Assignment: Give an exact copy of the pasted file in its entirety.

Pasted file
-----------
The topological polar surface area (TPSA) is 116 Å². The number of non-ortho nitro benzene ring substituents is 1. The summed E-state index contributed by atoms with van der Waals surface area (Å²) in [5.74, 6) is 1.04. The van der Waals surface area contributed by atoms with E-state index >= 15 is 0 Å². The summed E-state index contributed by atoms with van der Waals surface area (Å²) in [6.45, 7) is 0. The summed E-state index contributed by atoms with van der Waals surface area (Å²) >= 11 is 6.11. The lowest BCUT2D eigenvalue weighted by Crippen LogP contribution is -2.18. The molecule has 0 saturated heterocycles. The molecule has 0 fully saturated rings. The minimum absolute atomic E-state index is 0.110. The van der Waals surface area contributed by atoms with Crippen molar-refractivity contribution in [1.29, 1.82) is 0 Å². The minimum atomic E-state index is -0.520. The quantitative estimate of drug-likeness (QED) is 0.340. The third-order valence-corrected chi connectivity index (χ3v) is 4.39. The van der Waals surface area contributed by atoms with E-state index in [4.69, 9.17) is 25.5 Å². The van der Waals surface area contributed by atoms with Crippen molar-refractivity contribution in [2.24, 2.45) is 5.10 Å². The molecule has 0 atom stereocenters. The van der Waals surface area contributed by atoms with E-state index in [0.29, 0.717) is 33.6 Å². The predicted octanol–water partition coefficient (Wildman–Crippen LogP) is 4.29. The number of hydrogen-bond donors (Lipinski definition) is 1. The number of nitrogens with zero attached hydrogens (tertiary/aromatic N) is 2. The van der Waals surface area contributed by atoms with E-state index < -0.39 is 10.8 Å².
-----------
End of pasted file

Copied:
The topological polar surface area (TPSA) is 116 Å². The number of non-ortho nitro benzene ring substituents is 1. The summed E-state index contributed by atoms with van der Waals surface area (Å²) in [5.74, 6) is 1.04. The van der Waals surface area contributed by atoms with E-state index >= 15 is 0 Å². The summed E-state index contributed by atoms with van der Waals surface area (Å²) in [6.45, 7) is 0. The summed E-state index contributed by atoms with van der Waals surface area (Å²) >= 11 is 6.11. The lowest BCUT2D eigenvalue weighted by Crippen LogP contribution is -2.18. The molecule has 0 saturated heterocycles. The molecule has 0 fully saturated rings. The minimum absolute atomic E-state index is 0.110. The van der Waals surface area contributed by atoms with Crippen molar-refractivity contribution in [1.29, 1.82) is 0 Å². The minimum atomic E-state index is -0.520. The quantitative estimate of drug-likeness (QED) is 0.340. The third-order valence-corrected chi connectivity index (χ3v) is 4.39. The van der Waals surface area contributed by atoms with E-state index in [4.69, 9.17) is 25.5 Å². The van der Waals surface area contributed by atoms with Crippen molar-refractivity contribution in [2.24, 2.45) is 5.10 Å². The molecule has 0 atom stereocenters. The van der Waals surface area contributed by atoms with E-state index in [0.29, 0.717) is 33.6 Å². The predicted octanol–water partition coefficient (Wildman–Crippen LogP) is 4.29. The number of hydrogen-bond donors (Lipinski definition) is 1. The number of nitrogens with zero attached hydrogens (tertiary/aromatic N) is 2. The van der Waals surface area contributed by atoms with E-state index < -0.39 is 10.8 Å².